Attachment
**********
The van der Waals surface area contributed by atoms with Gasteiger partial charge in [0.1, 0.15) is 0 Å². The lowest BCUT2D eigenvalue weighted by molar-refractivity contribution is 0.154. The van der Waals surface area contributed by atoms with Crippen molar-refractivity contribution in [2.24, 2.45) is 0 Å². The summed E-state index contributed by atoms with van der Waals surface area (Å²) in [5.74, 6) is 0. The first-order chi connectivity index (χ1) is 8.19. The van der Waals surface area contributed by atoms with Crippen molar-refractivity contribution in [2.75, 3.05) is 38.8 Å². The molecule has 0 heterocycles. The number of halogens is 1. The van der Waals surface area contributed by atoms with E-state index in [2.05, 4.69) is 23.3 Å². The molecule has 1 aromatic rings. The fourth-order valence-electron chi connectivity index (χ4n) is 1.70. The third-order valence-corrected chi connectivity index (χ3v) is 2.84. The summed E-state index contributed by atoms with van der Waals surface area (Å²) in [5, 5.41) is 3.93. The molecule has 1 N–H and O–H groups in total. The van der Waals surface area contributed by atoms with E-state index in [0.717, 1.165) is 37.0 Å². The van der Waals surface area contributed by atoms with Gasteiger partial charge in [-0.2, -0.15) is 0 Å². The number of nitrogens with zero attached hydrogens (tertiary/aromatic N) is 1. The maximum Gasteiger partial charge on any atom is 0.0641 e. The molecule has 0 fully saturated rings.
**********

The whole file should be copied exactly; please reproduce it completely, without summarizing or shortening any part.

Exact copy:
The van der Waals surface area contributed by atoms with Gasteiger partial charge in [0.1, 0.15) is 0 Å². The lowest BCUT2D eigenvalue weighted by molar-refractivity contribution is 0.154. The van der Waals surface area contributed by atoms with Crippen molar-refractivity contribution in [2.24, 2.45) is 0 Å². The summed E-state index contributed by atoms with van der Waals surface area (Å²) in [5.74, 6) is 0. The first-order chi connectivity index (χ1) is 8.19. The van der Waals surface area contributed by atoms with Crippen molar-refractivity contribution in [2.75, 3.05) is 38.8 Å². The molecule has 0 heterocycles. The number of halogens is 1. The van der Waals surface area contributed by atoms with E-state index in [2.05, 4.69) is 23.3 Å². The molecule has 1 aromatic rings. The fourth-order valence-electron chi connectivity index (χ4n) is 1.70. The third-order valence-corrected chi connectivity index (χ3v) is 2.84. The summed E-state index contributed by atoms with van der Waals surface area (Å²) in [5, 5.41) is 3.93. The molecule has 1 N–H and O–H groups in total. The van der Waals surface area contributed by atoms with E-state index in [0.717, 1.165) is 37.0 Å². The van der Waals surface area contributed by atoms with Gasteiger partial charge in [-0.2, -0.15) is 0 Å². The number of nitrogens with zero attached hydrogens (tertiary/aromatic N) is 1. The maximum Gasteiger partial charge on any atom is 0.0641 e. The molecule has 0 fully saturated rings.